Tradition is not just a drink, it’s an experience. It is one of the oldest traditions, a part of culture and heritage. The origins of coffee houses date back to the heyday of the Ottoman Empire, and they had nothing in common with the cafés now serving lattes, cappuccinos and other fancy drinks with different kinds of milk at every corner.
The first coffee house in the Ottoman Empire was probably built between 1554-1555, and it was situated near the trade and business areas where people of all social classes gathered. Coffee houses were a place for socialising, reading and supporting the arts.
As the coffeehouse culture spread, they became thematic and brought people together based on their interests – social, political, educational or simply a place for exchanging information. For example, neighbourhood coffee houses were linked to religion and were often located next to mosques.
Guild coffee houses were often frequented by craftsmen, where they gathered to socialise and discuss politics. Another variety was the minstrel coffee houses, which attracted people from the arts, where local and travelling musicians sang songs and ballads. So-called firemen’s coffee houses were a social area for firemen, and over time this format was transformed into a 24-hour service that remained open all night long during Ramadan.
Traditionally, Turkish coffee is described as a unique preparation method which distinguishes it from other coffees. The recipe calls for brewing it in copper coffee pots, or turbokas, over low heat. This ancient method was already introduced in the Ottoman Empire.
By the way, the traditional type of a citron has not changed much over the years. It has a long handle, making it easier to hold on the fire, a large enough base to make the most of the heat of the fire, and a narrow neck so that not a drop spills out of the cup.
What affects the taste of coffee
The roasting process is said to be one of the most important factors affecting the taste of coffee.
There are three main roasting grades. The lightest roast has more of a ‘pristine’ fresh and bright flavour, aroma and sourness. The darkest roast gives the drink a bitter taste. And the medium one combines nuances of chocolate and caramel flavours, with citrus notes, and is the golden mean for those who like balance.
For many years coffee beans were ground in a mortar and press. Then came manual mills. Luckily, they’ve been replaced by electronic grinders.
Normally an extra fine grind is used for making coffee in a pressure cooker – its particles make the drink thicker, firmer and velvety. It’s almost impossible to grind coffee beans in this way, so you may prefer to purchase ground coffee.
Another important thing is the uniformity of the particles. If the grain size differs a lot, the taste will be distributed unevenly, some will brew faster, some slower and it will be almost impossible to predict how the coffee will taste.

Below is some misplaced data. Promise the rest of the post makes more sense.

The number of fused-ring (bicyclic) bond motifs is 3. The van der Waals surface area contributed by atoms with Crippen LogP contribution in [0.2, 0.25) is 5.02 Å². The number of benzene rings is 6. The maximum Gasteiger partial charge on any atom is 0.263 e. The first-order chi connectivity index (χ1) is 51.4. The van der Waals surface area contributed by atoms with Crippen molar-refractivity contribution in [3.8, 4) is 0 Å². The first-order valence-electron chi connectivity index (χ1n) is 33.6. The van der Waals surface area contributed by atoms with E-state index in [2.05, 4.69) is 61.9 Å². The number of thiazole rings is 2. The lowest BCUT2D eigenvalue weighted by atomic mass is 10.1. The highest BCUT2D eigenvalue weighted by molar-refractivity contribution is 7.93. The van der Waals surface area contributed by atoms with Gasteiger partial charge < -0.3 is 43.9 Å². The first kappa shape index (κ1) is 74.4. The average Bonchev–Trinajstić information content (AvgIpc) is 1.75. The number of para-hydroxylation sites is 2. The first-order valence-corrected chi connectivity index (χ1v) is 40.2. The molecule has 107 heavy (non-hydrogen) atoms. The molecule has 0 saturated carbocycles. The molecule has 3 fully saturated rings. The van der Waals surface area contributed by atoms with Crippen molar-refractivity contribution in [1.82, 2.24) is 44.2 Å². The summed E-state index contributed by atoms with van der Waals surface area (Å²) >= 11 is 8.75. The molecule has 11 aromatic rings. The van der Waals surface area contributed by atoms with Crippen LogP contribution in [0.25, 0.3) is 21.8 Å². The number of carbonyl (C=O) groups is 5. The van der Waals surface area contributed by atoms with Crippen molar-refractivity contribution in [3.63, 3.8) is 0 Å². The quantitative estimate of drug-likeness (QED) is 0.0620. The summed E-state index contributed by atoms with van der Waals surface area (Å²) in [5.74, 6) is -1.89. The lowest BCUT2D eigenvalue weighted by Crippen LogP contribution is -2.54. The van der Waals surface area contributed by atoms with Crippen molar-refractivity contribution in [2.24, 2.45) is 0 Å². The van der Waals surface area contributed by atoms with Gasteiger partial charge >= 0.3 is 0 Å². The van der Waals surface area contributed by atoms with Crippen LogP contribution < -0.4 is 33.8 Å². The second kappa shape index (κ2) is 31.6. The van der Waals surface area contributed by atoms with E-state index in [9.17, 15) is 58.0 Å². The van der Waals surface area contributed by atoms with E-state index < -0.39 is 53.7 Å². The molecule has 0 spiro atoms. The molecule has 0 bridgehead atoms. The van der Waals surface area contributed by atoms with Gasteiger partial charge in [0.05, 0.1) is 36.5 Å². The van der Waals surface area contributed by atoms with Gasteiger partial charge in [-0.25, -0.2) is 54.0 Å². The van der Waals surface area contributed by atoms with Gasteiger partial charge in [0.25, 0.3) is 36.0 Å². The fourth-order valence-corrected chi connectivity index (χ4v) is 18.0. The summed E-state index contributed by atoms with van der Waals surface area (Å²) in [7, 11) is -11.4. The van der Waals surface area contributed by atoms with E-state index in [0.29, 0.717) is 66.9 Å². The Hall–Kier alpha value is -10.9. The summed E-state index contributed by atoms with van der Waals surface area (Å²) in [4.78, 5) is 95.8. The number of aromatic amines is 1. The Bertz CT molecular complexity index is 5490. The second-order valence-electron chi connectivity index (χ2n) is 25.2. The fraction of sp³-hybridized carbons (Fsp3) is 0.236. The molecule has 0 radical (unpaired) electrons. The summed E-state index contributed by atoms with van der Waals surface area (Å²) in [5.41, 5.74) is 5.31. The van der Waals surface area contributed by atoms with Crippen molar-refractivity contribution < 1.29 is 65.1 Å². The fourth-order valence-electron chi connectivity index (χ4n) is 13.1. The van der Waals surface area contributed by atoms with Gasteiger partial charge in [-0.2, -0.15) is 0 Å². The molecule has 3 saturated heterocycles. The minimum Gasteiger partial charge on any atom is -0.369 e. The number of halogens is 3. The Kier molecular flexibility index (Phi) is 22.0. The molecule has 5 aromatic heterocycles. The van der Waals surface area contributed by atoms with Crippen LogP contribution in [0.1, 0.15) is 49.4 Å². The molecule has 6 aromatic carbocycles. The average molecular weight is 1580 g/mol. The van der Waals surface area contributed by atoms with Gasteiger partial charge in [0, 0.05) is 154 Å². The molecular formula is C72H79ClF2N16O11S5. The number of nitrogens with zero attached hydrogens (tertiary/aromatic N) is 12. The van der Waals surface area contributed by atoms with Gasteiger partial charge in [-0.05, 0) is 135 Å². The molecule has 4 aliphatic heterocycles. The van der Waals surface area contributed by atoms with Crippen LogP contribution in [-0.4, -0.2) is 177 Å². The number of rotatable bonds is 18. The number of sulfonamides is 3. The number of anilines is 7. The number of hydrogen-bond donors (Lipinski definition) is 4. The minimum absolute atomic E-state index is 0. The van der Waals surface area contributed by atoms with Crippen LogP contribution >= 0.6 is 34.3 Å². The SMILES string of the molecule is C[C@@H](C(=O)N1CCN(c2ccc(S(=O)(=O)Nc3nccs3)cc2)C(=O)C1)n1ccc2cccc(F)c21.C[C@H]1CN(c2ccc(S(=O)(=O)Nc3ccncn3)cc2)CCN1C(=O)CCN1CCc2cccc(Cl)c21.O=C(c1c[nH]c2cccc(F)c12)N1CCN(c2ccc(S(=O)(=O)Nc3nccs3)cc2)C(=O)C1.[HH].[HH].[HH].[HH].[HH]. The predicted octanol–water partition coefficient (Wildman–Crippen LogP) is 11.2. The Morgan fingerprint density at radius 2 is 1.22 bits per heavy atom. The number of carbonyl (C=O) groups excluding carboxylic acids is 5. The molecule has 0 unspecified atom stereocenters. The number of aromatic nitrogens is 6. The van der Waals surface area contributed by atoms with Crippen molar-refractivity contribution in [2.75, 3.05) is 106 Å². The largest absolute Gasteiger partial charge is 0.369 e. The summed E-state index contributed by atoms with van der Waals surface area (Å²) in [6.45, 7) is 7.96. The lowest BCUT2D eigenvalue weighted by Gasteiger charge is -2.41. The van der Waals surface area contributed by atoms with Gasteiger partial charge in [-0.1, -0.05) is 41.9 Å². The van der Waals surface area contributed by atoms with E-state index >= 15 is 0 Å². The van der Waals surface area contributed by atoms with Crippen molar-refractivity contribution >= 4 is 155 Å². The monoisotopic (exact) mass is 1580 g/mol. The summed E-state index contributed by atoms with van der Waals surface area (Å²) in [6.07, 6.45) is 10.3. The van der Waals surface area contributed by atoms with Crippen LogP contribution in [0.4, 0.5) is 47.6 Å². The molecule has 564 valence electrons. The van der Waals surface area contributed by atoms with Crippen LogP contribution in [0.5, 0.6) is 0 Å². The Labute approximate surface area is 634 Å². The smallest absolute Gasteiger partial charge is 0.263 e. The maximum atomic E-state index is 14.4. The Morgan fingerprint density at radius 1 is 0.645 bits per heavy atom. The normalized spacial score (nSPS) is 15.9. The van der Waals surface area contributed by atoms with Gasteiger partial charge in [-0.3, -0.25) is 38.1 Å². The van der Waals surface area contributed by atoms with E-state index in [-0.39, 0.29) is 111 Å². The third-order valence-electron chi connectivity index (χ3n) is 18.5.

Ground coffee VS Ground coffee
Many people think that ground coffee is more aromatic and full-bodied than coffee beans because they are ground just before brewing. But in fact, the main difference between them is only in the way they are stored. Ground coffee can be just as aromatic if it is stored in the right conditions. This is where modern technology comes in. Vacuum allows to keep all qualities of coffee, hermetic sealing is the main ally of ground coffee, because modern packaging does not let coffee powder get in contact with air.
In addition, ground coffee saves you time and energy, the risk of making a brewing mistake (and making it too strong, for example) is much lower than when ground and brewed with coffee beans.
How to choose a ground coffee for the coffee pot
First, it’s worth deciding on the type of coffee you’re going to brew in your carafe. And we advise you to opt for arabica coffee. When the oriental coffee style was born, it was brewed for many decades in Arabica, using expensive and high quality types.
Unlike Arabica, Robusta is bitter, smells less pleasing (and aroma is also part of the coffee-making magic) and has a higher strength.
In the arabica category, there are many variations. Don’t go chasing the most expensive one on the shelf in a shop, it’s better to look at the composition, because there’s no guarantee that the more expensive one will also be better in terms of composition.
When choosing you should pay attention to the roast quality as it is usually written on the packaging. A roast which is too dark can be bitter, while a light roast can be sour. A copper jug can also produce a subtle change in taste profiles – the mustiness will be stronger, the sourness slightly lessened.
How to make coffee in a pressure cooker at home
For an oriental coffee, take a copper still, fill it with 2/3rds of the water (about 100g) and place it on the cooker. While the water is heating up to 50 degrees, measure out the coffee. The ratio of water to coffee should be 10:1, so you only need 10 g.
When the water has reached 50 degrees, pour the coffee into the water, stir it and leave it to simmer over a gentle heat for 3 minutes. During this time, the liquid will have reached 95 degrees and the crema will start to rise, curling up the walls into the centre. Your coffee is now ready. Carefully pour it into a warmed cup and enjoy.